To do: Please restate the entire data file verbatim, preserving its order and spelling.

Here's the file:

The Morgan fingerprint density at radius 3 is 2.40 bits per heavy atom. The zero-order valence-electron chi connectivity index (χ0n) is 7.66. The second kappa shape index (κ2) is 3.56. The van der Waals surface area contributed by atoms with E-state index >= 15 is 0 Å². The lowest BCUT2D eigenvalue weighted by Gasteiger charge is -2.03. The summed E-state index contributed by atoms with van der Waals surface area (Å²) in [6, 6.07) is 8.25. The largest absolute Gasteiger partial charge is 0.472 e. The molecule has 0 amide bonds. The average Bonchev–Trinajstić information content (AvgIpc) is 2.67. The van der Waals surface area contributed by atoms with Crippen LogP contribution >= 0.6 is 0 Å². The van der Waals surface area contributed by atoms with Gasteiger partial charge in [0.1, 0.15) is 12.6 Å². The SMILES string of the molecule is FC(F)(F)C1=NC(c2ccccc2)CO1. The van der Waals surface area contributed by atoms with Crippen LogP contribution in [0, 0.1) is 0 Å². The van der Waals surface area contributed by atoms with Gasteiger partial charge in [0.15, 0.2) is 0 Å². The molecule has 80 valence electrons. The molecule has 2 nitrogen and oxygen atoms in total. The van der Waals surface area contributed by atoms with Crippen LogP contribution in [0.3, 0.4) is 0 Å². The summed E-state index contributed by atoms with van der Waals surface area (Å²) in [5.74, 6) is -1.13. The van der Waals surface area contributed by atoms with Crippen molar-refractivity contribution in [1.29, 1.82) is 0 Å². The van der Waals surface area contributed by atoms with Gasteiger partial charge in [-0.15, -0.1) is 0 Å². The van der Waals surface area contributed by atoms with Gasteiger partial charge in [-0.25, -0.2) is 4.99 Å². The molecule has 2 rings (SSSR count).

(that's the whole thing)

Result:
The Morgan fingerprint density at radius 3 is 2.40 bits per heavy atom. The zero-order valence-electron chi connectivity index (χ0n) is 7.66. The second kappa shape index (κ2) is 3.56. The van der Waals surface area contributed by atoms with E-state index >= 15 is 0 Å². The lowest BCUT2D eigenvalue weighted by Gasteiger charge is -2.03. The summed E-state index contributed by atoms with van der Waals surface area (Å²) in [6, 6.07) is 8.25. The largest absolute Gasteiger partial charge is 0.472 e. The molecule has 0 amide bonds. The average Bonchev–Trinajstić information content (AvgIpc) is 2.67. The van der Waals surface area contributed by atoms with Crippen LogP contribution >= 0.6 is 0 Å². The van der Waals surface area contributed by atoms with Gasteiger partial charge in [0.1, 0.15) is 12.6 Å². The SMILES string of the molecule is FC(F)(F)C1=NC(c2ccccc2)CO1. The van der Waals surface area contributed by atoms with Crippen LogP contribution in [0, 0.1) is 0 Å². The van der Waals surface area contributed by atoms with Gasteiger partial charge in [0.15, 0.2) is 0 Å². The molecule has 80 valence electrons. The molecule has 2 nitrogen and oxygen atoms in total. The van der Waals surface area contributed by atoms with Crippen LogP contribution in [0.3, 0.4) is 0 Å². The summed E-state index contributed by atoms with van der Waals surface area (Å²) in [5.74, 6) is -1.13. The van der Waals surface area contributed by atoms with Crippen molar-refractivity contribution in [1.29, 1.82) is 0 Å². The van der Waals surface area contributed by atoms with Gasteiger partial charge in [-0.15, -0.1) is 0 Å². The van der Waals surface area contributed by atoms with Gasteiger partial charge in [-0.25, -0.2) is 4.99 Å². The molecule has 2 rings (SSSR count).